Of course the Mayor thinks he knows better than poor people what is good for them and plans, like the primitive savages of the past, to force his idea of the good on the rest of society. Our Constitution was written precisely to prevent men like Menino from violating the rights of citizens by forcing them to comply with his whims, and they are whims. If one ever needed proof that altruistic government controls are not about concern for others, this is a prime example. As I wrote here about the same clinics reported in Detroit's papers:
But, as the main headline reveals "Quick, low-cost outlets prompt medical turf war", this is about political control.And so it is. Mr. Menino may have strong feelings about wanting to do good by poor people. So what? Feelings mean nothing in this world, not his or mine or anyone else's. What matters are facts. And when Mr. Menino decides to forcibly prevent poor people from getting a more affordable medical care in these clinics, he is violating their rights to "life, liberty and the pursuit of happiness". He is also violating the same rights of of the businessmen to provide that care. They have a Constitutional right to do so.
But the Meninos of the world are like the distraught recipient of unrequited love who kills the object of his affection on the grounds that if he can't have her then no one can. If Bostonians can't have the kind of health care Menino wants them to have, too bad they're not going to get any other. Again, our Constitution was written to prevent this sort of thing. The right to 'liberty and pursuit of happiness' means that every person has the right to determine what kind of health care he wants and can afford without any interference from government.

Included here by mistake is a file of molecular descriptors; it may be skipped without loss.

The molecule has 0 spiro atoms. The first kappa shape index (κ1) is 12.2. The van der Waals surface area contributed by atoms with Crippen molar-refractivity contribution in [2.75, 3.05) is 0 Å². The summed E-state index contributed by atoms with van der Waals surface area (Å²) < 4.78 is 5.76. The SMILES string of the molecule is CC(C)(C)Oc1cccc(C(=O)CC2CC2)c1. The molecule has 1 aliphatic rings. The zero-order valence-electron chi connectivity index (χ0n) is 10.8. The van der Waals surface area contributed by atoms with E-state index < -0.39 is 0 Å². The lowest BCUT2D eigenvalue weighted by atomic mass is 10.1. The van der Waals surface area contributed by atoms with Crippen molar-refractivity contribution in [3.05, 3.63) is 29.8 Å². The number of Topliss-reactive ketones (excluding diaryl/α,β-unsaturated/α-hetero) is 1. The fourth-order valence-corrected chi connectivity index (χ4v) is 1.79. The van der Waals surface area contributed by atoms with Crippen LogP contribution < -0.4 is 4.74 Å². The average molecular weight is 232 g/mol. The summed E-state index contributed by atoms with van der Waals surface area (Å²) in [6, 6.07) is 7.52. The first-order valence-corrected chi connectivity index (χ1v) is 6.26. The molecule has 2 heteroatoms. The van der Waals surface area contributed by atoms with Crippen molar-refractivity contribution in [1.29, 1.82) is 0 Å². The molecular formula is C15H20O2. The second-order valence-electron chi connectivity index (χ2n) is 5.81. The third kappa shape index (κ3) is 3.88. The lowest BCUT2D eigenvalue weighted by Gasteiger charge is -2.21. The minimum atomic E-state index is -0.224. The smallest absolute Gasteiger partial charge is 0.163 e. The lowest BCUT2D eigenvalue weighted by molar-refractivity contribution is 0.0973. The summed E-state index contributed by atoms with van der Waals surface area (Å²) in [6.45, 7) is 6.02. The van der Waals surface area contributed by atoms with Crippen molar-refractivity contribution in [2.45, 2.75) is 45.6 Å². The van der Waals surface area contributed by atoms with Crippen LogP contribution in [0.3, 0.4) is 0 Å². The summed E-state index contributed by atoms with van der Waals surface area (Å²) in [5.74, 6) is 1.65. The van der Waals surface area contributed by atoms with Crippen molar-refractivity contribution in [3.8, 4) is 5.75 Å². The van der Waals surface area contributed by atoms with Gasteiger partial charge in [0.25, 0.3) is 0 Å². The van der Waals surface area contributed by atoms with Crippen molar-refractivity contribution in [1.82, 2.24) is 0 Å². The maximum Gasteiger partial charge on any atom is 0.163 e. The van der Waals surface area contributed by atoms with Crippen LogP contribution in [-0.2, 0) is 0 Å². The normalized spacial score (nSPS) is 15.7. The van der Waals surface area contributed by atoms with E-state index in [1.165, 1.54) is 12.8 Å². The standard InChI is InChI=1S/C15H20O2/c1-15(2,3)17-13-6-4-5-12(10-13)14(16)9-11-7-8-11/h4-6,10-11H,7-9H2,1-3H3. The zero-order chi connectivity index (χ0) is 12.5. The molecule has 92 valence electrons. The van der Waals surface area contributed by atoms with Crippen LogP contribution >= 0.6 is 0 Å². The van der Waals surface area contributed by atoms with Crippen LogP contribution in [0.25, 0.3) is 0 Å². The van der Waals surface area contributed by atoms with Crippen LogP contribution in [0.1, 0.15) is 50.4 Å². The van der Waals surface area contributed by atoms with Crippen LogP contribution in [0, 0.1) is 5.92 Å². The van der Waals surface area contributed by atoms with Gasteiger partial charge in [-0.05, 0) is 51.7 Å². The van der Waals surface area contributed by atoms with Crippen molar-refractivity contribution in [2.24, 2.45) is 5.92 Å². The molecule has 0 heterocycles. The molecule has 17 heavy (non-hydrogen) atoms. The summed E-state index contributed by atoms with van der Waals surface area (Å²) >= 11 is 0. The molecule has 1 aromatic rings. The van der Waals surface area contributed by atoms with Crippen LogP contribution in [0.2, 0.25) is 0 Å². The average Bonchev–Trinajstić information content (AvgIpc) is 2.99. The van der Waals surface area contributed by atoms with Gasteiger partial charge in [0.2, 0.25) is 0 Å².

Ayn Rand once said (from memory) that man's capacity for evasion was almost limitless. Mr. Menino is evading the fact that poor people have rights to think for themselves. What the Mayor also evades is that it is not up to him to decide what kind of health care anyone gets and that our Constitution was written to protect citizens from government, not themselves. But the biggest evasion is his equating mutual trade for mutual benefit in the marketplace, which is what buying and selling health care is,--with the activities of robbers, theives and other hustlers when he said:
"Limited service medical clinics run by merchants in for-profit corporations will seriously compromise quality of care and hygiene. Allowing retailers to make money off of sick people is wrong."The absolute asininity of that statement was nailed by David when he pointed out that "Allowing restaurants to make money off hungry people is wrong." I would add "Allowing newspapers to make money off the uninformed is wrong" or "Mayors, like Menino, who collect paychecks off the backs of their poorest citizens are wrong." He evades the fact that health care is a commodity and service just like any other. If one wants to make affordable health care available to the masses, then put in on the free market like all other plentiful commodities. Keep the government out of it.
You know, back in the 60s and 70s we had hoards of mindless hippies and emotionally oriented nit wits running around our university campuses holding sit-ins, lay-ins, love-ins and assorted other brainless feel-ins. Well, these twits have since moved into and control most of our universities. Every year they graduate classfuls of unthinking clones who now have spread into all parts of the culture. I think America will survive these zombies but there will be some convulsions along the way. I hope the people of Boston wake up to the kind of Marxist, power luster they have for a mayor and decide not to return him to office. But I'm not optimistic, Boston is after all, in Massachusetts.
Update: corrected typo in headline.